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Heat Exchanger Idea

Post in 'The Boiler Room - Wood Boilers and Furnaces' started by scottinkn, Nov 3, 2012.

  1. scottinkn

    scottinkn Member

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    Because copper is so expensive & I need so much of it to have adequate heat transfer...

    Could I "make" a heat exchanger from copper flashing? Similar to this: HX.gif

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  2. maple1

    maple1 Minister of Fire

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    Could you just try a whole bunch of Pex? I don't know what you are wanting to use this for. It doesn't conduct heat anywhere near as good as copper, but it doesn't cost anywhere near copper either. Someone around here would likely have some figures kicking around relating the conductivity of Pex to copper. Or you might find it with some googling.

    That pic you posted looks like trouble waiting to happen, IMO - but I know not much about what it's actually showing.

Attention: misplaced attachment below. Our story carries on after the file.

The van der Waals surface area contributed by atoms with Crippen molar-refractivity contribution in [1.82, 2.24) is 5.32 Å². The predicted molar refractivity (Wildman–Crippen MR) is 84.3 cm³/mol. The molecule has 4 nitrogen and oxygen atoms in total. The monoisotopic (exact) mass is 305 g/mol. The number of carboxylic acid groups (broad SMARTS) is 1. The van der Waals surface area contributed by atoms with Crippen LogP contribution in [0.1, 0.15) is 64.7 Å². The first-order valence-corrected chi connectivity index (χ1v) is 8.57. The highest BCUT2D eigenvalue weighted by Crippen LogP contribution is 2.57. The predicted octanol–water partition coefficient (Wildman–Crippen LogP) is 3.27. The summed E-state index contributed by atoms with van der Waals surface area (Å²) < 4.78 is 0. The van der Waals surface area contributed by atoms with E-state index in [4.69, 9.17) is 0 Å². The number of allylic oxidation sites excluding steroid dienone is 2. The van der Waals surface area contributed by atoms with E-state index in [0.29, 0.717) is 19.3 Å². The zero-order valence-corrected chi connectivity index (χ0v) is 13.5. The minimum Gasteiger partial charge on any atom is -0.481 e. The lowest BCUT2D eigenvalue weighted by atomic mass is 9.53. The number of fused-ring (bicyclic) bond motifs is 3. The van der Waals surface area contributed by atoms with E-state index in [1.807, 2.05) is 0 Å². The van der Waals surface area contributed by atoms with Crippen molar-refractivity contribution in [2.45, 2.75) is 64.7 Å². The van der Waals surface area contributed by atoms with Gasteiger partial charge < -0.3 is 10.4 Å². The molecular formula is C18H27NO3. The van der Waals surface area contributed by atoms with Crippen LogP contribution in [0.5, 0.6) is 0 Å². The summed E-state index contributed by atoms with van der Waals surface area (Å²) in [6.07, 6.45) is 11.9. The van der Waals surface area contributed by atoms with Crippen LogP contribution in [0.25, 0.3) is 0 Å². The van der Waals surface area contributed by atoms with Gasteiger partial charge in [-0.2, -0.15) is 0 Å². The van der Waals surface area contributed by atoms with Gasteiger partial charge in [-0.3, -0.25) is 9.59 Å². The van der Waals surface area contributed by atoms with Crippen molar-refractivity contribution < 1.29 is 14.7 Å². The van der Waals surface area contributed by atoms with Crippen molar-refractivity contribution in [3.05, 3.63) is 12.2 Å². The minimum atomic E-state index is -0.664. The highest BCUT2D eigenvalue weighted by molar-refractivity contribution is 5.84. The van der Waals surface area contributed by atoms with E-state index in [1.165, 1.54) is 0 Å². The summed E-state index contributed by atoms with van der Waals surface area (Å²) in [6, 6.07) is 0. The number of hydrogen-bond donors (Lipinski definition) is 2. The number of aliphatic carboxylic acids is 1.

3. Paddy60

    Paddy60 New Member

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    I have considered using aluminum tubing. No luck finding it though
  4. scottinkn

    scottinkn Member

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    Wouldn't aluminum corrode? just a thought.

    I may make a box (or stack of) like above and solder short pieces of pipe ((the thickness of the pipe I use for the "frame") and drill them through like swiss cheese) to minimize warping and promote circulation. I wonder how thin I could go with flashing and how high to pressure test.
  5. Sounds like more trouble than it's worth to me. Hard to beat coiled tubing for an in tank exchanger.
  6. scottinkn

    scottinkn Member

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    You are right Mike, easier & faster. I am just wondering if this could work because it would be like 1/3 the price, maybe even less.
    So if I pressure test a prototype to *?* psi, I should be good? (dont know goal psi, but mine right now seems to run about 18-20)
  7. Nofossil

    Nofossil Moderator Emeritus